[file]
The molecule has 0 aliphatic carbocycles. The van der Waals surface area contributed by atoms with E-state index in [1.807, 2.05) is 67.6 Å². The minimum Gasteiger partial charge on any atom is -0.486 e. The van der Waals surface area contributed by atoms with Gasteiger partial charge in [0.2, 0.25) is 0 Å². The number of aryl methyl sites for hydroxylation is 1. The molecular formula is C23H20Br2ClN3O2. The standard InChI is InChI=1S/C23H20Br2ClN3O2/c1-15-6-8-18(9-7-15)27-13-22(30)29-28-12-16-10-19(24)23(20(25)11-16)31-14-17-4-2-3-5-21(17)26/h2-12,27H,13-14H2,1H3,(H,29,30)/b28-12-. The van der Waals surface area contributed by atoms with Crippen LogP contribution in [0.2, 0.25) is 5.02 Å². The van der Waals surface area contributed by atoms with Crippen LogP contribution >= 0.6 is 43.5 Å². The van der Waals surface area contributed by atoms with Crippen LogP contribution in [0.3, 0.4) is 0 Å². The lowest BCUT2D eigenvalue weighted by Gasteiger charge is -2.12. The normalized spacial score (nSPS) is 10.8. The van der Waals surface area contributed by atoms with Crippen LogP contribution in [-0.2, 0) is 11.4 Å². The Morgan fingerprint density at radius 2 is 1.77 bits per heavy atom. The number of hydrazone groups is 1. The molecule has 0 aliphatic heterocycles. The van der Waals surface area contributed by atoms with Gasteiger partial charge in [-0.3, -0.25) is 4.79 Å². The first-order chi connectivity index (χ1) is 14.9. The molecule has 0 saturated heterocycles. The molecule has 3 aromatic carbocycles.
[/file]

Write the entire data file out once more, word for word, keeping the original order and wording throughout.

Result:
The molecule has 0 aliphatic carbocycles. The van der Waals surface area contributed by atoms with E-state index in [1.807, 2.05) is 67.6 Å². The minimum Gasteiger partial charge on any atom is -0.486 e. The van der Waals surface area contributed by atoms with Gasteiger partial charge in [0.2, 0.25) is 0 Å². The number of aryl methyl sites for hydroxylation is 1. The molecular formula is C23H20Br2ClN3O2. The standard InChI is InChI=1S/C23H20Br2ClN3O2/c1-15-6-8-18(9-7-15)27-13-22(30)29-28-12-16-10-19(24)23(20(25)11-16)31-14-17-4-2-3-5-21(17)26/h2-12,27H,13-14H2,1H3,(H,29,30)/b28-12-. The van der Waals surface area contributed by atoms with Crippen LogP contribution in [0.2, 0.25) is 5.02 Å². The van der Waals surface area contributed by atoms with Crippen LogP contribution >= 0.6 is 43.5 Å². The van der Waals surface area contributed by atoms with Crippen LogP contribution in [0.3, 0.4) is 0 Å². The lowest BCUT2D eigenvalue weighted by Gasteiger charge is -2.12. The normalized spacial score (nSPS) is 10.8. The van der Waals surface area contributed by atoms with Crippen LogP contribution in [-0.2, 0) is 11.4 Å². The Morgan fingerprint density at radius 2 is 1.77 bits per heavy atom. The number of hydrazone groups is 1. The molecule has 0 aliphatic heterocycles. The van der Waals surface area contributed by atoms with Gasteiger partial charge in [-0.3, -0.25) is 4.79 Å². The first-order chi connectivity index (χ1) is 14.9. The molecule has 0 saturated heterocycles. The molecule has 3 aromatic carbocycles.